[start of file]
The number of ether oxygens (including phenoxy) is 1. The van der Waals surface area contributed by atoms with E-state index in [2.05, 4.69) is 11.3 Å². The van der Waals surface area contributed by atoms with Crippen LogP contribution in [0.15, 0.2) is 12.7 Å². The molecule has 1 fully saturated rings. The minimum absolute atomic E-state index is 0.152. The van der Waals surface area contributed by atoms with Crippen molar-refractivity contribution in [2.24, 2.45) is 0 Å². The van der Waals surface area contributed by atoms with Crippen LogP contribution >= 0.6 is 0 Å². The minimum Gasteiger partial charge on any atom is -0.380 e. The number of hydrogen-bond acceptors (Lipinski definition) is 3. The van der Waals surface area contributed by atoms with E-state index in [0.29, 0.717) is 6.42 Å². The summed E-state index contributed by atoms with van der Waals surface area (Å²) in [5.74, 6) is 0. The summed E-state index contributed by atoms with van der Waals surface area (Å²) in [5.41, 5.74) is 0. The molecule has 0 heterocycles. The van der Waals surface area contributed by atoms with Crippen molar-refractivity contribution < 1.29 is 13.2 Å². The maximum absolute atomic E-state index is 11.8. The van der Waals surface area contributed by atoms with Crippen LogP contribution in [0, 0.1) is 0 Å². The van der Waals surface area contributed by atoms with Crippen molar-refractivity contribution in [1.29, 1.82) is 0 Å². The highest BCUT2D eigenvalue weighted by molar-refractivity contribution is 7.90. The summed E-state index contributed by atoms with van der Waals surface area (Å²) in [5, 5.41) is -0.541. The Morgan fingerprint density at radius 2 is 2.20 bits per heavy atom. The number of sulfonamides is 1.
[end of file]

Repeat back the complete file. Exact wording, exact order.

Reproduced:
The number of ether oxygens (including phenoxy) is 1. The van der Waals surface area contributed by atoms with E-state index in [2.05, 4.69) is 11.3 Å². The van der Waals surface area contributed by atoms with Crippen LogP contribution in [0.15, 0.2) is 12.7 Å². The molecule has 1 fully saturated rings. The minimum absolute atomic E-state index is 0.152. The van der Waals surface area contributed by atoms with Crippen molar-refractivity contribution in [2.24, 2.45) is 0 Å². The van der Waals surface area contributed by atoms with Crippen LogP contribution >= 0.6 is 0 Å². The minimum Gasteiger partial charge on any atom is -0.380 e. The number of hydrogen-bond acceptors (Lipinski definition) is 3. The van der Waals surface area contributed by atoms with E-state index in [0.29, 0.717) is 6.42 Å². The summed E-state index contributed by atoms with van der Waals surface area (Å²) in [5.74, 6) is 0. The summed E-state index contributed by atoms with van der Waals surface area (Å²) in [5.41, 5.74) is 0. The molecule has 0 heterocycles. The van der Waals surface area contributed by atoms with Crippen molar-refractivity contribution < 1.29 is 13.2 Å². The maximum absolute atomic E-state index is 11.8. The van der Waals surface area contributed by atoms with Crippen LogP contribution in [0, 0.1) is 0 Å². The van der Waals surface area contributed by atoms with Crippen molar-refractivity contribution in [1.29, 1.82) is 0 Å². The highest BCUT2D eigenvalue weighted by molar-refractivity contribution is 7.90. The summed E-state index contributed by atoms with van der Waals surface area (Å²) in [5, 5.41) is -0.541. The Morgan fingerprint density at radius 2 is 2.20 bits per heavy atom. The number of sulfonamides is 1.